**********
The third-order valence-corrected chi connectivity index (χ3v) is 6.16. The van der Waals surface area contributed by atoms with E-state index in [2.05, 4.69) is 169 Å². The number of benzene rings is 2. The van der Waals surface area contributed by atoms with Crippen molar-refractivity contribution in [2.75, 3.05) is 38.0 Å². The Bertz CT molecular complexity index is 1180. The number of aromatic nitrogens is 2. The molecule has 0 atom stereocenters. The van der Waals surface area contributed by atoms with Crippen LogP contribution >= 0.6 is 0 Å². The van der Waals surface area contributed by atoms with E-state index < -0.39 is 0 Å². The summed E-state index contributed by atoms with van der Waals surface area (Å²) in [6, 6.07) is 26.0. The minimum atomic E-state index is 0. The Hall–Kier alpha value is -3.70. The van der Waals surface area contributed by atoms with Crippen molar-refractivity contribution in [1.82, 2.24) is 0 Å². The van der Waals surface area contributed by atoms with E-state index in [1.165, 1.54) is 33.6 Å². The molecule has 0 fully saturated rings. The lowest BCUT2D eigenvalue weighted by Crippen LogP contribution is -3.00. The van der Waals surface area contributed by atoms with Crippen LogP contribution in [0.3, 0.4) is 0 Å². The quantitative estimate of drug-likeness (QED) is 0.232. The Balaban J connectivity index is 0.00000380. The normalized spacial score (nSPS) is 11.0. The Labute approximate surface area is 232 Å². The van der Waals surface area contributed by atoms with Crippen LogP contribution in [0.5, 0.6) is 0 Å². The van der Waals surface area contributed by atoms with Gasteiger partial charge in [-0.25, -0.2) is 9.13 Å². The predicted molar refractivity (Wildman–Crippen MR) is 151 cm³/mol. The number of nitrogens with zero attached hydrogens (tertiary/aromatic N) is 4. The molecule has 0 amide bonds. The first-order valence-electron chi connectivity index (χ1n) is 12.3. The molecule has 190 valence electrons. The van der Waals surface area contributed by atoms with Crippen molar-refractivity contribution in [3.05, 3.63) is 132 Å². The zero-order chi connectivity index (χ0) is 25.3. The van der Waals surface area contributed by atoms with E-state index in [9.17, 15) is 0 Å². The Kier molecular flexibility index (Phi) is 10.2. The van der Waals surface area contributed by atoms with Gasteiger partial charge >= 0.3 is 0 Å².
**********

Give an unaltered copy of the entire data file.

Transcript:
The third-order valence-corrected chi connectivity index (χ3v) is 6.16. The van der Waals surface area contributed by atoms with E-state index in [2.05, 4.69) is 169 Å². The number of benzene rings is 2. The van der Waals surface area contributed by atoms with Crippen molar-refractivity contribution in [2.75, 3.05) is 38.0 Å². The Bertz CT molecular complexity index is 1180. The number of aromatic nitrogens is 2. The molecule has 0 atom stereocenters. The van der Waals surface area contributed by atoms with Crippen LogP contribution >= 0.6 is 0 Å². The van der Waals surface area contributed by atoms with E-state index < -0.39 is 0 Å². The summed E-state index contributed by atoms with van der Waals surface area (Å²) in [6, 6.07) is 26.0. The minimum atomic E-state index is 0. The Hall–Kier alpha value is -3.70. The van der Waals surface area contributed by atoms with Crippen molar-refractivity contribution in [1.82, 2.24) is 0 Å². The van der Waals surface area contributed by atoms with E-state index in [1.165, 1.54) is 33.6 Å². The molecule has 0 fully saturated rings. The lowest BCUT2D eigenvalue weighted by Crippen LogP contribution is -3.00. The van der Waals surface area contributed by atoms with Crippen LogP contribution in [0.3, 0.4) is 0 Å². The quantitative estimate of drug-likeness (QED) is 0.232. The Balaban J connectivity index is 0.00000380. The normalized spacial score (nSPS) is 11.0. The Labute approximate surface area is 232 Å². The van der Waals surface area contributed by atoms with Crippen LogP contribution in [0.5, 0.6) is 0 Å². The van der Waals surface area contributed by atoms with Gasteiger partial charge in [-0.25, -0.2) is 9.13 Å². The predicted molar refractivity (Wildman–Crippen MR) is 151 cm³/mol. The number of nitrogens with zero attached hydrogens (tertiary/aromatic N) is 4. The molecule has 0 amide bonds. The first-order valence-electron chi connectivity index (χ1n) is 12.3. The molecule has 190 valence electrons. The van der Waals surface area contributed by atoms with Crippen molar-refractivity contribution in [3.05, 3.63) is 132 Å². The zero-order chi connectivity index (χ0) is 25.3. The van der Waals surface area contributed by atoms with E-state index in [9.17, 15) is 0 Å². The Kier molecular flexibility index (Phi) is 10.2. The van der Waals surface area contributed by atoms with Gasteiger partial charge >= 0.3 is 0 Å².